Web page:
Physicians should assess the mental capacity of a patient whenever the patient is required to make a decision, states the American Family Physician. However, a patient's mental capacity should also be carefully assessed when the patient has a change in mental status, if the patient refuses recommended treatment without good reason, or when a patient has hastily consented to an invasive or risky treatment.
Laws in the United States, Canada and the United Kingdom protect the patient's right to make his own decisions unless they are proved to legally incompetent, according to the Journal of the Royal Society of Medicine. Legal competence requires the ability to understand information and the circumstances in the situation, to reason and deliberate, and to communicate a decision.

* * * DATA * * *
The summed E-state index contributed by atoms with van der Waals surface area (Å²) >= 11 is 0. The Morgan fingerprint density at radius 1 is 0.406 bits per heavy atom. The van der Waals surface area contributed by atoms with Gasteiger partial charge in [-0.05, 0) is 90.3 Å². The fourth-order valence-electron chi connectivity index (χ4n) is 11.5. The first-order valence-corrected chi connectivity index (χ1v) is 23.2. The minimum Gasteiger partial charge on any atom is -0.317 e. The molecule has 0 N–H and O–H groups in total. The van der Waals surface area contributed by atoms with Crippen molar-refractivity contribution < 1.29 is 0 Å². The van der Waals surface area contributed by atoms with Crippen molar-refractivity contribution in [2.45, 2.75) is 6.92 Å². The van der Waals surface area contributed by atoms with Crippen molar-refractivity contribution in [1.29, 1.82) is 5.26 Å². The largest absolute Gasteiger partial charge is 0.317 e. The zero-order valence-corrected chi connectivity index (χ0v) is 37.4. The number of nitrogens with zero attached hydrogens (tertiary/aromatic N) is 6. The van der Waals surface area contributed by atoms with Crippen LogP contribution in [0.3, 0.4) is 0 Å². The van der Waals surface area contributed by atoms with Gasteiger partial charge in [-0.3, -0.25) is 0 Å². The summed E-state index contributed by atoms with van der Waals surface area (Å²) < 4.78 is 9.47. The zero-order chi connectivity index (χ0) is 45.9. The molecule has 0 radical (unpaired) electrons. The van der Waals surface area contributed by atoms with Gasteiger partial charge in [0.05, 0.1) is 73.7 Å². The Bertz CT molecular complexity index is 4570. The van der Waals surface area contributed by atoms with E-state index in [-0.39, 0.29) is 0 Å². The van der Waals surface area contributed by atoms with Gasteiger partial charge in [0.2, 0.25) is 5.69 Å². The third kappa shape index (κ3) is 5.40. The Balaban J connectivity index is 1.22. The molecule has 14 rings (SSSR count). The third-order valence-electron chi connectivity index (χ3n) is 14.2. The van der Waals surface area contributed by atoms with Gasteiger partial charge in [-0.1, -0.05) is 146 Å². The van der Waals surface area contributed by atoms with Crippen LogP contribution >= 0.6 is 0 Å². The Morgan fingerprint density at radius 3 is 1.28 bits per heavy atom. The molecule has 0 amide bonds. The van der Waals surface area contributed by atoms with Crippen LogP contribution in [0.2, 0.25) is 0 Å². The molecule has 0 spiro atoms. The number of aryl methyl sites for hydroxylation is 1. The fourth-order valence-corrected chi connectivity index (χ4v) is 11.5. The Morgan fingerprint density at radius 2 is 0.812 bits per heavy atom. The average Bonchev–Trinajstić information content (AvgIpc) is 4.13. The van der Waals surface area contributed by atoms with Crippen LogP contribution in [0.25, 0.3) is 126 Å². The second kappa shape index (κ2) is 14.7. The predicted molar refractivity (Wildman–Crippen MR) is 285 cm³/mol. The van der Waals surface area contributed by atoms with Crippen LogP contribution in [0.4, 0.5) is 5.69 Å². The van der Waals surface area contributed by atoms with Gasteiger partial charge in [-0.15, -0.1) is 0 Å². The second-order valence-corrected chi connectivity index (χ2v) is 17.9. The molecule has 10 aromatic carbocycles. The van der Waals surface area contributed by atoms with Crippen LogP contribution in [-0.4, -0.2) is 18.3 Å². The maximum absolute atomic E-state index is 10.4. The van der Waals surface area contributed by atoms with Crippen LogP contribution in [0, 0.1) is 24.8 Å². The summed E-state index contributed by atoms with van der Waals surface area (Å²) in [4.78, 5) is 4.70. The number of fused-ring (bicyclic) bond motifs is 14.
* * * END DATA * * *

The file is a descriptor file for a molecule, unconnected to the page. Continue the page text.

While a change in mental capacity, refusal of recommended treatment, or hasty approval of radical or risky treatment are reasons to assess mental capacity, it does not necessarily mean that the patient is not competent enough to make his own decisions, asserts the American Family Physician. Some changes in mental capacity are temporary, and hasty consent or refusal of treatment is not always indicative of diminished mental capacity. Some patients are able to understand and consent to some treatment options, but not others.